Saksun, Faroe Islands
Saksun Private Residence
Small homes like this in Saksun on the Faroe Islands were built with turf roofs to provide protection from the rain and thermal insulation.
Perast is among a few well-preserved medieval cities winding around the Bay of Kotor. Spectacular roads stitch together the towns and inlets of the bay, or “Boka.” Yet despite the region’s bounty of spectacles, Perast’s most famous landmark is this artificial islet, with a curious history, surrounded as much by legend as it is by water.
Lore has it that in the mid-fifteenth century two brothers, both seamen (one with a badly injured leg), discovered an icon of the Madonna and Child on a pile of rocks. They took it home, and the ailing brother’s leg miraculously healed overnight. The next day they returned the Madonna and sailed away, swearing an oath to honor her.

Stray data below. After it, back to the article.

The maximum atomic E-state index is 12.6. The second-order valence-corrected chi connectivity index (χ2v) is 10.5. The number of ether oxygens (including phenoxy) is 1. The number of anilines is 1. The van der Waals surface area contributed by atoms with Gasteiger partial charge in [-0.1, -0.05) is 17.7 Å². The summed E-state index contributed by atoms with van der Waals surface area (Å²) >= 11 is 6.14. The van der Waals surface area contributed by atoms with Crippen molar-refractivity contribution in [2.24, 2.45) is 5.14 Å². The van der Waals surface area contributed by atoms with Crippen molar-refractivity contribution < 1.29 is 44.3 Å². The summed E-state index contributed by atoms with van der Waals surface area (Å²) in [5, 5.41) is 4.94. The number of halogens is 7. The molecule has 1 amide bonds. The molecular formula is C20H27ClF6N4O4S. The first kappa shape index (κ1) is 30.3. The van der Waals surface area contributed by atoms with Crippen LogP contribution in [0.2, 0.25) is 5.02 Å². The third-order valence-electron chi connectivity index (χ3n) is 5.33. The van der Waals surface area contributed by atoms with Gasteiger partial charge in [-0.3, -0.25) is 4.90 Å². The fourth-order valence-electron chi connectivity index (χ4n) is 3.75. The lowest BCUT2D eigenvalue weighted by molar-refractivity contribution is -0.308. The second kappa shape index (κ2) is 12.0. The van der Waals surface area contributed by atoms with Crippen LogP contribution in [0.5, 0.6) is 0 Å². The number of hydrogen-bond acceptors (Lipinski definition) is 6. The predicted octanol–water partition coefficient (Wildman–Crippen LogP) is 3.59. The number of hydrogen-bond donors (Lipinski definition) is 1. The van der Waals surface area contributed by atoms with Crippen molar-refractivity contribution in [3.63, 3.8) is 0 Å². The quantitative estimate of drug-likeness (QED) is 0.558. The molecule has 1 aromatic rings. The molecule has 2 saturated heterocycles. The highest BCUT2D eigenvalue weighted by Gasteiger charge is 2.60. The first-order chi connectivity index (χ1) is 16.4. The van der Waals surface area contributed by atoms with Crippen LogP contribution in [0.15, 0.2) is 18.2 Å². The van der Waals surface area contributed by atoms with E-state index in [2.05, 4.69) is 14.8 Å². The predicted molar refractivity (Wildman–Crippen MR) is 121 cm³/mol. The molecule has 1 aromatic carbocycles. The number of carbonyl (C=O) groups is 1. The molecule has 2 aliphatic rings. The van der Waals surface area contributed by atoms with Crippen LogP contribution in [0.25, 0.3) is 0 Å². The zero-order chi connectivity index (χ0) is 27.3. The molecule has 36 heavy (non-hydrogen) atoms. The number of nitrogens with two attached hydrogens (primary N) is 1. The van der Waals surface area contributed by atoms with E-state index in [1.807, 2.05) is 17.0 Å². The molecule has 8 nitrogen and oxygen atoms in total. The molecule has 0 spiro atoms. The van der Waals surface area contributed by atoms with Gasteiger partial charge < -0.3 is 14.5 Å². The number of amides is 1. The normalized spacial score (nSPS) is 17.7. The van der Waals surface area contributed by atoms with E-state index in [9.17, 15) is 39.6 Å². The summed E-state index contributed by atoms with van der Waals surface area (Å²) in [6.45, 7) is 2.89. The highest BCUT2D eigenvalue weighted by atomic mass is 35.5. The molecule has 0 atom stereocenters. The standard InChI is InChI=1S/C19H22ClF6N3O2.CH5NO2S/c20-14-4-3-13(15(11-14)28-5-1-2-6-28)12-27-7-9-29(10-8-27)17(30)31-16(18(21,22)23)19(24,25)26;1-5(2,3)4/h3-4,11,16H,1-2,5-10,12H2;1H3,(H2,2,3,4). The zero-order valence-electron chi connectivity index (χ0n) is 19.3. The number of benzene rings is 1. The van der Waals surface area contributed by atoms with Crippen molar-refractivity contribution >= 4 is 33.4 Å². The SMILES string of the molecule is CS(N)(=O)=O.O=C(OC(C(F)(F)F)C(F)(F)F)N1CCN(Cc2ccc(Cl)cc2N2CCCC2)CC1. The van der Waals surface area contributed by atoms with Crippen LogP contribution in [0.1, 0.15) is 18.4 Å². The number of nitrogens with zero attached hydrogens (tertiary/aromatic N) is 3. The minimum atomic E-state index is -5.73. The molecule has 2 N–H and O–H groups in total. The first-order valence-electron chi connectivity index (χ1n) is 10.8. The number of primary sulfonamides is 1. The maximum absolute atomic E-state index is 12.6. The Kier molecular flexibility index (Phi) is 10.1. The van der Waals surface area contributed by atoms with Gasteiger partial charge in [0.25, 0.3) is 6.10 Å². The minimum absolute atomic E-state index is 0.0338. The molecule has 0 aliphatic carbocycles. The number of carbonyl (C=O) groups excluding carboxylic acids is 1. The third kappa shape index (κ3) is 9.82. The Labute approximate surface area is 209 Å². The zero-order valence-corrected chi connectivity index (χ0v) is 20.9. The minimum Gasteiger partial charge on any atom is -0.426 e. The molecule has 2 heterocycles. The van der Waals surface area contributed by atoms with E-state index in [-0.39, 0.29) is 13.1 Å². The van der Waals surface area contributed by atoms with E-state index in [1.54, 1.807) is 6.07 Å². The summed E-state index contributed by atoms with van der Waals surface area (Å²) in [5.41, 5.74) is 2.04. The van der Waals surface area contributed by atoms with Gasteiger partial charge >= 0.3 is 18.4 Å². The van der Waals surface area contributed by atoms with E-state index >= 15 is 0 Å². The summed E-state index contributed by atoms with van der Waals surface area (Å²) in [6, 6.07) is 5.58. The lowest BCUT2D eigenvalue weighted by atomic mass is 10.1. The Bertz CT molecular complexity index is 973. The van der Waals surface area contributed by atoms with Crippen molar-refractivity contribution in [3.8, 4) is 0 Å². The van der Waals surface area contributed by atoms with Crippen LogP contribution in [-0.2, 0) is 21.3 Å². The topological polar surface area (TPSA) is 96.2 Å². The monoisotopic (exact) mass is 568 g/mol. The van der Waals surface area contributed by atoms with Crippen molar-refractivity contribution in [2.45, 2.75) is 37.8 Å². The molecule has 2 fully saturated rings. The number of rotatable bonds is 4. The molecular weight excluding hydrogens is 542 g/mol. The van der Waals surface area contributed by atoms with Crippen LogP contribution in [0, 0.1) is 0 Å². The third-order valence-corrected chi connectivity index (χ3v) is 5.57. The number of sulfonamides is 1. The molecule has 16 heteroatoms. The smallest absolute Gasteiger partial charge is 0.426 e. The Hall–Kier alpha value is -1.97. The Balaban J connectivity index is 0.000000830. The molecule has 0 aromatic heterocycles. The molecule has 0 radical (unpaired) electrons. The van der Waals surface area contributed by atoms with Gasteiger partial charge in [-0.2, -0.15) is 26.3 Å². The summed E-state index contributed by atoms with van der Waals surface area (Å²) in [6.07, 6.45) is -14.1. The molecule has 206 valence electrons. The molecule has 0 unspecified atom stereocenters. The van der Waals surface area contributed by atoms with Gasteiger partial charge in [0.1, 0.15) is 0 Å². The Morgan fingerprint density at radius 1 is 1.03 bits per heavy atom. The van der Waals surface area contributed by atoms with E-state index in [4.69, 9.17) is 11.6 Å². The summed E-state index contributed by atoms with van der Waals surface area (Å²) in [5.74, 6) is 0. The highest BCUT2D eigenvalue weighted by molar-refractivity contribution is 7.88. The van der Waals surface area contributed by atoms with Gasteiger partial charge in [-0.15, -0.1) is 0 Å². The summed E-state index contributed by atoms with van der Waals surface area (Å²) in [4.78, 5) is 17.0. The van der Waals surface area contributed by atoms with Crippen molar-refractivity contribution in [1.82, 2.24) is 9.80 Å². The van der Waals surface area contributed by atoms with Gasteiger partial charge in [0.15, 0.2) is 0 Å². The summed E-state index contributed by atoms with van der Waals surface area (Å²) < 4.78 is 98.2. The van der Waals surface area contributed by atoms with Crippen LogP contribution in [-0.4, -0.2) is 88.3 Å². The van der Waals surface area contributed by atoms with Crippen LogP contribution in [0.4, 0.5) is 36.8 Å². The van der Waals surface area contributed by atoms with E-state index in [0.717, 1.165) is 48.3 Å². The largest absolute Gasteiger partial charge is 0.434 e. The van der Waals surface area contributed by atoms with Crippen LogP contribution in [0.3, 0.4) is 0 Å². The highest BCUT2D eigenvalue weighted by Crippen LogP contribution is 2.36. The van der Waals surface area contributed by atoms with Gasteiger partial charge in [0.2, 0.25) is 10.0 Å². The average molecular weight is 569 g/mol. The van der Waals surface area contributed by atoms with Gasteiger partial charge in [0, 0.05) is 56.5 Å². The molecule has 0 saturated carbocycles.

Upon each return from a successful voyage, the brothers added a rock to her pile. Other sailors followed suit in hopes of being similarly blessed.
Over time, Gospa od Škrpjela, or Our Lady of the Rocks, thus came into being, and a tiny Orthodox chapel was built upon it to protect the statue. In 1600 the Venetians overtook the region and built a Catholic chapel to replace the original, while bolstering the islet with sunken or seized ships loaded with rocks.
These legends cannot be verified, but we do know that every year at sunset on July 22, the fašinada is held to honor the day the brothers found Our Lady. Local families gather and take boats out to Gospa od Škrpjela, where they throw rocks into the sea to widen the surface of the hallowed artificial island.
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